The Portuguese and the Dutch, based at the western end of the island in Kupang, battled for influence until agreeing to the present-day borders in 1906. Imperial Japan occupied East Timor from 1942-45. During the Second World War, the Allies (Australians and Dutch), aware of the strategic position of Timor, established positions in the territory and got involved in bitter fighting with the Japanese forces. Some tens of thousands of Timorese lost their lives while fighting side-by-side with the Allies. In 1945, the Portuguese administration was restored in Timor-Leste.

Portugal resumed colonial authority over East Timor in 1945 after the Japanese defeat in World War II. Upon Indonesian independence in 1945, Western Timor was integrated into its territory.

In 1908, Portugal divided the Timorese territory into 15 military commands, responsible for the decentralization of the civil administration. One decade later, the Portuguese metropolis created the first civil circumscriptions, which divided military power, since it had become superfluous after the signing of the Arbitral Sentence in 1914 with the Netherlands. The first municipality - Dili - was only created in 1940. After that, many other municipalities and circumscriptions coexisted, until the last circumscription (Oecussi-Ambeno) was given the status of municipality in August 1973.

By the mid-1960s, the Portuguese administration was organized into 11 municipalities, namely Bobonaro, Cova-Lima, Liquiça, Ermera, Dili, Ainaro, Same, Manatuto, Baucau, Viqueque and Lautem; and one circumscription, the enclave of Oecussi-Ambeno. The borders of these divisions were similar to those of present-day districts; however, there are three differences: the municipality of Aileu was separated from Dili during the last years of the Portuguese administration; and, under the Indonesian administration, the subdistrict of Turiscai, formerly a part of the Ainaro district, was transferred to Manufahi. As a result, Hato Udo was taken from Manufahi and given to Ainaro. Among all of the districts in Timor-Leste, Viqueque is the largest, with an area of 884 km², and Dili the smallest (364 km²).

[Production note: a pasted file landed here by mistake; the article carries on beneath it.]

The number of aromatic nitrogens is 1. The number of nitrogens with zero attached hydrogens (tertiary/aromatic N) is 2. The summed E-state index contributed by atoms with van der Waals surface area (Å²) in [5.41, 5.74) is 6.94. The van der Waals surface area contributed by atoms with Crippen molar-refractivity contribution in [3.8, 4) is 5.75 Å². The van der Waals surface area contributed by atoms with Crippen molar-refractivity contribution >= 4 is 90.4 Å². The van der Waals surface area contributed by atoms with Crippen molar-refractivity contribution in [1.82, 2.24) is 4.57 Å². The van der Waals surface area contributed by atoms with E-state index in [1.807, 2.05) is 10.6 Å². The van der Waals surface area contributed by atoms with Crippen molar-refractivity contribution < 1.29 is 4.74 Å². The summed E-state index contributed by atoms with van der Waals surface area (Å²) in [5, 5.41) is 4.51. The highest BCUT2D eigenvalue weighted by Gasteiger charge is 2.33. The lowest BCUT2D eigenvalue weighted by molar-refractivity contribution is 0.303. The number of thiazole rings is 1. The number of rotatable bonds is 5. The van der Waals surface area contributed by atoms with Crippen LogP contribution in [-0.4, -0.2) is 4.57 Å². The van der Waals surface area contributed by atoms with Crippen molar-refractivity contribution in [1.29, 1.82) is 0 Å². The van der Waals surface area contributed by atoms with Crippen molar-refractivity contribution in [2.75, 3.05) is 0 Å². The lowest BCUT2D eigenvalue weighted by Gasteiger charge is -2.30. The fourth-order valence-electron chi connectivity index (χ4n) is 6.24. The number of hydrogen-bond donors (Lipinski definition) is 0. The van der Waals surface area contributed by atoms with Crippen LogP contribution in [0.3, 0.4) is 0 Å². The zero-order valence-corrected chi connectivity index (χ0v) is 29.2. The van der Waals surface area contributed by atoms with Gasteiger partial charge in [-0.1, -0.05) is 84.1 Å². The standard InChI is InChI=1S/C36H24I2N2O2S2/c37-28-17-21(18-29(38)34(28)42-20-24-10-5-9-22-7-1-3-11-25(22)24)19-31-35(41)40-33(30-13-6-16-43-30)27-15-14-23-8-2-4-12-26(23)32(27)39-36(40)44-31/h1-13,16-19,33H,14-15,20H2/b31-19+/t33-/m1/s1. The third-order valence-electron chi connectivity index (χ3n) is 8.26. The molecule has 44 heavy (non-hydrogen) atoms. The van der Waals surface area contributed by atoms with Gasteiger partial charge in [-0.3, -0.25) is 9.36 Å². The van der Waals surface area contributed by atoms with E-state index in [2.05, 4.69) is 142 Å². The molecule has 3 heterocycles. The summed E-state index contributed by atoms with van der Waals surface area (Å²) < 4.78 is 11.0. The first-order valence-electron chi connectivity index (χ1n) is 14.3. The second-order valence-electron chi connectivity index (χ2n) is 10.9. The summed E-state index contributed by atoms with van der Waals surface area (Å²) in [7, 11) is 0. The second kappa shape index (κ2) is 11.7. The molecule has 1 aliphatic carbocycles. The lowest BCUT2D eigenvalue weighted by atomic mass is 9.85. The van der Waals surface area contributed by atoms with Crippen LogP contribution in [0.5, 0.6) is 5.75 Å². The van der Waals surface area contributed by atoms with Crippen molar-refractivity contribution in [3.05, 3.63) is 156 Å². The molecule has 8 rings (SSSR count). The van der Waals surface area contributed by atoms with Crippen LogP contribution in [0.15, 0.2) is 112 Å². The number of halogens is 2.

Between 1945 and June 1974, the Indonesian Government, in compliance with International Law, affirmed at the United Nations and to the outside world that it had no territorial ambitions towards East Timor. Based on Resolution 1514 (XV) from December 14, 1960, Timor-Leste was considered by the United Nations a non-autonomous territory under Portuguese administration. From 1962 until 1973, the UN General Assembly approved successive resolutions, recognizing Timor-Leste’s right to self-determination, as well as of the other two existing Portuguese colonies. In Portugal, Salazar’s regime (and, afterward, Marcelo Caetano’s) refused to recognize that right, stating that Timor-Leste was a Portuguese province equal to any other.